Firstborn over Everything and the Church
Christ our Saviour is born today! This is the day that many Christians around the world have chosen to celebrate the birth of our Lord Jesus Christ. Many Christians and even non-Christians who would hardly ever step foot into a church will make the effort to attend a church’s Christmas service. In a typical Christmas service, the message is generally centred around the peace, hope, or joy that we can have in Christ. However, today in our reading, let us focus on the glorious person and work of Christ himself.
He is the image of the invisible God. This is Paul’s expression of Christ being the “Word of God” as John described him in John 1:1. The Son is the “exact representation of [God’s] being” (Heb 1:3). Moreover, the Son is the firstborn over all creation. Jehovah Witnesses often use this verse to support their argument that the Son of God is the very first “god” to be created by God, which then the Son goes on to create everything else. That is patently untrue as the very next verse mentions that this Son created all things, and not “all things except himself”. “Firstborn” refers to his status over all of creation – he has pre-eminence and supremacy for all creation. Why? Because he is the one who created all things! In fact, all things have been created through him, for him and in him, it all holds together.
Not only that, he is also the head over the church and firstborn from among the dead. “From among the dead” is a strange phrase. To help us understand that phrase, we have to remember that when Christ was raised from the dead, he ushered in the new creation that has been promised in the Old Testament – the new creation that arose from the dead. Thus, this means that Christ also has pre-eminence and supremacy over the new creation! Those of us who are in Christ, “the new creation has come” (cf. 2 Cor 5:17). Both of these points, taken together, show us that “in everything, [Christ] might have the supremacy.” (v18)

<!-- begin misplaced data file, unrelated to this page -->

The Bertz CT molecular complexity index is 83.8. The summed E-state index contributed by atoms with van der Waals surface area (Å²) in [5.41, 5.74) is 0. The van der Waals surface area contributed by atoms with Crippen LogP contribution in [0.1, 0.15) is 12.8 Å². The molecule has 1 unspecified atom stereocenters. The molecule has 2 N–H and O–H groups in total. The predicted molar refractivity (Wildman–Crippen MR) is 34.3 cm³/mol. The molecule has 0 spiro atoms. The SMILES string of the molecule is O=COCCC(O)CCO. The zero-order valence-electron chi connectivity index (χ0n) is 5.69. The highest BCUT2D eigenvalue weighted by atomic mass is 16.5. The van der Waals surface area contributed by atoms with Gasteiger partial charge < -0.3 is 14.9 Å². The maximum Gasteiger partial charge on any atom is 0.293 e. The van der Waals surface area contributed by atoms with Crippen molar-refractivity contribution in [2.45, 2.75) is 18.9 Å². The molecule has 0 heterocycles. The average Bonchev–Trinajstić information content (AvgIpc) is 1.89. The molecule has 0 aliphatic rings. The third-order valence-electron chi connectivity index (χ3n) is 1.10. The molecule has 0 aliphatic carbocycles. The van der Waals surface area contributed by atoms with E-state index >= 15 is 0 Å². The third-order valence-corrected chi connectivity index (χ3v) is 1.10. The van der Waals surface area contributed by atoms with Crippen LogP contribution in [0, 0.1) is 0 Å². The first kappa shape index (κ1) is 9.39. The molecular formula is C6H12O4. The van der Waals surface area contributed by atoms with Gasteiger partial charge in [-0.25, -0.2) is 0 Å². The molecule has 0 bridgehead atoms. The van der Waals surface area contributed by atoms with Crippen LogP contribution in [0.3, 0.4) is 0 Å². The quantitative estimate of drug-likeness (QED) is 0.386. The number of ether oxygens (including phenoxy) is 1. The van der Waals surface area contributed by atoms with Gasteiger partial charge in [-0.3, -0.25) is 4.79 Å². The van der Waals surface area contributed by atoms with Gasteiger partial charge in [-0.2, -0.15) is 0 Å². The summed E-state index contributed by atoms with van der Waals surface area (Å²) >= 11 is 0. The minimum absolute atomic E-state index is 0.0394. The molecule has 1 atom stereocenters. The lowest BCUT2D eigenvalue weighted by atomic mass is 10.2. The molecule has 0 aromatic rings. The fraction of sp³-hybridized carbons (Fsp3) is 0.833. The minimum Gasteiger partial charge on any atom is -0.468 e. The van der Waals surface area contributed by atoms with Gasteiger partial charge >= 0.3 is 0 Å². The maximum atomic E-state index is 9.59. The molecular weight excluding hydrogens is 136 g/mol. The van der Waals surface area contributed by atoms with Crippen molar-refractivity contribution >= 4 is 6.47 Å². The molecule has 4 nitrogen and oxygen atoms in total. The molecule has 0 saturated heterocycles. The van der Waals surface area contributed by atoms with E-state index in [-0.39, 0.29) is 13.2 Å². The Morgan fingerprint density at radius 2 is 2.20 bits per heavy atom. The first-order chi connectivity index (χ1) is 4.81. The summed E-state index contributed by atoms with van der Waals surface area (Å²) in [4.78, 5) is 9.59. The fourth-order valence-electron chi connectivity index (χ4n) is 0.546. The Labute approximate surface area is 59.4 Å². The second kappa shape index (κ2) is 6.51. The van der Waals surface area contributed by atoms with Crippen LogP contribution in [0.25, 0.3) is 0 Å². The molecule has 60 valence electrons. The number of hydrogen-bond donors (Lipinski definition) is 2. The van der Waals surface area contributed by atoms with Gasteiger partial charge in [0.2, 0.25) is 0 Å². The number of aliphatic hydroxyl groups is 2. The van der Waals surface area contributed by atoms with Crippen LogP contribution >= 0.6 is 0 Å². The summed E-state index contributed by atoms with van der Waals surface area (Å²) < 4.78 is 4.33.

That is because God was pleased to have all his fullness dwell in Christ. That baby born in a manger that we are celebrating today, is God. However, this is not just any “god” that we see/read that mankind made up, but one who reconciles to himself all things, and he does that by making peace through his blood, shed on the cross.
That last point is ultimately why we celebrate Christmas. There have been plenty of martyrs throughout history that have died for noble causes, but none has garnered such praise or worship like Christ. None has reconciled us back to God, only Christ. We don’t celebrate Christmas because a baby boy was born 2000 years ago. We celebrate Christmas because that baby boy is God incarnate, supreme over all things, in heaven and on earth, and he has come to reconcile us back to God through his death and resurrection.
“This is the Gospel that we have heard and that has been proclaimed to every creature under heaven”. This is the Gospel that has been celebrated by millions throughout history, and this is the Gospel that we celebrate on Christmas. Hallelujah and all glory to God indeed!